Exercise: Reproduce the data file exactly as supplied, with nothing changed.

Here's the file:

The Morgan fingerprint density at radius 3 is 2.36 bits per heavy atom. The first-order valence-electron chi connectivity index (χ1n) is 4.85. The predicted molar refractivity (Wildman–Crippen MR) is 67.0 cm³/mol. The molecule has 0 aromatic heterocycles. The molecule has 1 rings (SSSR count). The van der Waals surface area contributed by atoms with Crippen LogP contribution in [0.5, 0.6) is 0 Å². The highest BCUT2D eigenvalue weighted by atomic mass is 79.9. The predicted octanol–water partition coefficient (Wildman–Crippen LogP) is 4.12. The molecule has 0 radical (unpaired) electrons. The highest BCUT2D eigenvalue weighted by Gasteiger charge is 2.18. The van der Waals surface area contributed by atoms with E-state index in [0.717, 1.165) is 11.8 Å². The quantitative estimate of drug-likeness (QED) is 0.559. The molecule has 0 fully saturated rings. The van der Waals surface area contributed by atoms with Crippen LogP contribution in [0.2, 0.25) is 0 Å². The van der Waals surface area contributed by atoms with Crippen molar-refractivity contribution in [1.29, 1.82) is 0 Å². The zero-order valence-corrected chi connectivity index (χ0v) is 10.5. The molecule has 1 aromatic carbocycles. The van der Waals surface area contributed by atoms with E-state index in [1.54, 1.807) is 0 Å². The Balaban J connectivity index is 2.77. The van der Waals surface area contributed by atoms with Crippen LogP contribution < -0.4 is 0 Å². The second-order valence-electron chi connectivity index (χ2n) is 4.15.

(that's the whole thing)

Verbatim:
The Morgan fingerprint density at radius 3 is 2.36 bits per heavy atom. The first-order valence-electron chi connectivity index (χ1n) is 4.85. The predicted molar refractivity (Wildman–Crippen MR) is 67.0 cm³/mol. The molecule has 0 aromatic heterocycles. The molecule has 1 rings (SSSR count). The van der Waals surface area contributed by atoms with Crippen LogP contribution in [0.5, 0.6) is 0 Å². The highest BCUT2D eigenvalue weighted by atomic mass is 79.9. The predicted octanol–water partition coefficient (Wildman–Crippen LogP) is 4.12. The molecule has 0 radical (unpaired) electrons. The highest BCUT2D eigenvalue weighted by Gasteiger charge is 2.18. The van der Waals surface area contributed by atoms with E-state index in [0.717, 1.165) is 11.8 Å². The quantitative estimate of drug-likeness (QED) is 0.559. The molecule has 0 fully saturated rings. The van der Waals surface area contributed by atoms with Crippen LogP contribution in [0.2, 0.25) is 0 Å². The van der Waals surface area contributed by atoms with Crippen molar-refractivity contribution in [1.29, 1.82) is 0 Å². The zero-order valence-corrected chi connectivity index (χ0v) is 10.5. The molecule has 1 aromatic carbocycles. The van der Waals surface area contributed by atoms with E-state index in [1.54, 1.807) is 0 Å². The Balaban J connectivity index is 2.77. The van der Waals surface area contributed by atoms with Crippen LogP contribution < -0.4 is 0 Å². The second-order valence-electron chi connectivity index (χ2n) is 4.15.